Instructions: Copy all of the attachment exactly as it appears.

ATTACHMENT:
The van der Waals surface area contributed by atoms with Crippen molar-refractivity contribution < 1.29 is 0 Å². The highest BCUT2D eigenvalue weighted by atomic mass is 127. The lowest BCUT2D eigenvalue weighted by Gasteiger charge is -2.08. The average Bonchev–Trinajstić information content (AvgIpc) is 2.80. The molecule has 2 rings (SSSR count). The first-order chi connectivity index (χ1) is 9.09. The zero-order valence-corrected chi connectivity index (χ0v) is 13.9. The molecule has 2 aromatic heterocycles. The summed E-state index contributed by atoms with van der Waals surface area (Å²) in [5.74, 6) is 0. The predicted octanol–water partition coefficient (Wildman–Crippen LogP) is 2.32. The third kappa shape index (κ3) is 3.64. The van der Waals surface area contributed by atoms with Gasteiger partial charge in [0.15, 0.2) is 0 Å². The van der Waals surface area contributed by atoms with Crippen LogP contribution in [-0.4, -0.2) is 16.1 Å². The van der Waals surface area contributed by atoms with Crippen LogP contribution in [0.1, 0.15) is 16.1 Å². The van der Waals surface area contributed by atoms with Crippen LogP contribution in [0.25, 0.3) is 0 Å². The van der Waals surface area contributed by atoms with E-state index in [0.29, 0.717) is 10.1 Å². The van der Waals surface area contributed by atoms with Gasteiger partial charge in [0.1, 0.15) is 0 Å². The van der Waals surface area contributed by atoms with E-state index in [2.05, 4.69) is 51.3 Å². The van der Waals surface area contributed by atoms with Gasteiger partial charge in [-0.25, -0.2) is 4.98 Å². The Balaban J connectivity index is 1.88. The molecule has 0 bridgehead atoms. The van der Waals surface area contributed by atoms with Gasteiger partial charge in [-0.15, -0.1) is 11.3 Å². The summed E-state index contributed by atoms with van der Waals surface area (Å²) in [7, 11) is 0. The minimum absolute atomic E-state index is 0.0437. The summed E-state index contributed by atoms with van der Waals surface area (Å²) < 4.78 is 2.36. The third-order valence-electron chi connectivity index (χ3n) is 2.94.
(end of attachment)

The van der Waals surface area contributed by atoms with Crippen molar-refractivity contribution < 1.29 is 0 Å². The highest BCUT2D eigenvalue weighted by atomic mass is 127. The lowest BCUT2D eigenvalue weighted by Gasteiger charge is -2.08. The average Bonchev–Trinajstić information content (AvgIpc) is 2.80. The molecule has 2 rings (SSSR count). The first-order chi connectivity index (χ1) is 9.09. The zero-order valence-corrected chi connectivity index (χ0v) is 13.9. The molecule has 2 aromatic heterocycles. The summed E-state index contributed by atoms with van der Waals surface area (Å²) in [5.74, 6) is 0. The predicted octanol–water partition coefficient (Wildman–Crippen LogP) is 2.32. The third kappa shape index (κ3) is 3.64. The van der Waals surface area contributed by atoms with Gasteiger partial charge in [0.15, 0.2) is 0 Å². The van der Waals surface area contributed by atoms with Crippen LogP contribution in [-0.4, -0.2) is 16.1 Å². The van der Waals surface area contributed by atoms with Crippen LogP contribution in [0.1, 0.15) is 16.1 Å². The van der Waals surface area contributed by atoms with Crippen LogP contribution in [0.25, 0.3) is 0 Å². The van der Waals surface area contributed by atoms with E-state index in [0.29, 0.717) is 10.1 Å². The van der Waals surface area contributed by atoms with Gasteiger partial charge in [0.1, 0.15) is 0 Å². The van der Waals surface area contributed by atoms with E-state index in [2.05, 4.69) is 51.3 Å². The van der Waals surface area contributed by atoms with Gasteiger partial charge in [-0.25, -0.2) is 4.98 Å². The Balaban J connectivity index is 1.88. The molecule has 0 bridgehead atoms. The van der Waals surface area contributed by atoms with Gasteiger partial charge in [-0.15, -0.1) is 11.3 Å². The summed E-state index contributed by atoms with van der Waals surface area (Å²) in [7, 11) is 0. The minimum absolute atomic E-state index is 0.0437. The summed E-state index contributed by atoms with van der Waals surface area (Å²) < 4.78 is 2.36. The third-order valence-electron chi connectivity index (χ3n) is 2.94.